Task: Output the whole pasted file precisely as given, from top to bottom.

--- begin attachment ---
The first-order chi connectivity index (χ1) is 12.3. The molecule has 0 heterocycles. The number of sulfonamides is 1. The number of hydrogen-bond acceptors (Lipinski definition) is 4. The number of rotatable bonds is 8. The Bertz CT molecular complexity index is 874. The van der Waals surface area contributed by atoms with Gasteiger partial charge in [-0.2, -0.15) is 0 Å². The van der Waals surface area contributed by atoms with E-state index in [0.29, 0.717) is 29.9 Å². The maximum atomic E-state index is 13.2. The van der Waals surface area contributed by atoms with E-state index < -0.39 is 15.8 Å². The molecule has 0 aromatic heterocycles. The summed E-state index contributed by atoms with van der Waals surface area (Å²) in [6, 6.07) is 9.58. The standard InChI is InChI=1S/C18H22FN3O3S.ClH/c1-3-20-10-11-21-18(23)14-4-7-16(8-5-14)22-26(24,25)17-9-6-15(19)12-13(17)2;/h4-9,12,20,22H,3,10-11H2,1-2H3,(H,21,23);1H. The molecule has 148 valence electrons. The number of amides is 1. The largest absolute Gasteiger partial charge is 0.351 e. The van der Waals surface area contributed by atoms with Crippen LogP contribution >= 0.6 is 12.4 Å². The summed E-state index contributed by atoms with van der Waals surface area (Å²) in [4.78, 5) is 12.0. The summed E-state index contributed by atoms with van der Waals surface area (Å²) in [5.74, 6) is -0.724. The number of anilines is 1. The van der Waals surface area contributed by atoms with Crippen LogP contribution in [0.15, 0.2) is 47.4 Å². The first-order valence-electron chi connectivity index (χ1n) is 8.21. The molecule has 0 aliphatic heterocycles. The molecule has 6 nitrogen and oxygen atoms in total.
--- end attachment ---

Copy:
The first-order chi connectivity index (χ1) is 12.3. The molecule has 0 heterocycles. The number of sulfonamides is 1. The number of hydrogen-bond acceptors (Lipinski definition) is 4. The number of rotatable bonds is 8. The Bertz CT molecular complexity index is 874. The van der Waals surface area contributed by atoms with Gasteiger partial charge in [-0.2, -0.15) is 0 Å². The van der Waals surface area contributed by atoms with E-state index in [0.29, 0.717) is 29.9 Å². The maximum atomic E-state index is 13.2. The van der Waals surface area contributed by atoms with E-state index < -0.39 is 15.8 Å². The molecule has 0 aromatic heterocycles. The summed E-state index contributed by atoms with van der Waals surface area (Å²) in [6, 6.07) is 9.58. The standard InChI is InChI=1S/C18H22FN3O3S.ClH/c1-3-20-10-11-21-18(23)14-4-7-16(8-5-14)22-26(24,25)17-9-6-15(19)12-13(17)2;/h4-9,12,20,22H,3,10-11H2,1-2H3,(H,21,23);1H. The molecule has 148 valence electrons. The number of amides is 1. The largest absolute Gasteiger partial charge is 0.351 e. The van der Waals surface area contributed by atoms with Crippen LogP contribution >= 0.6 is 12.4 Å². The summed E-state index contributed by atoms with van der Waals surface area (Å²) in [4.78, 5) is 12.0. The summed E-state index contributed by atoms with van der Waals surface area (Å²) in [5.74, 6) is -0.724. The number of anilines is 1. The van der Waals surface area contributed by atoms with Crippen LogP contribution in [0.15, 0.2) is 47.4 Å². The first-order valence-electron chi connectivity index (χ1n) is 8.21. The molecule has 0 aliphatic heterocycles. The molecule has 6 nitrogen and oxygen atoms in total.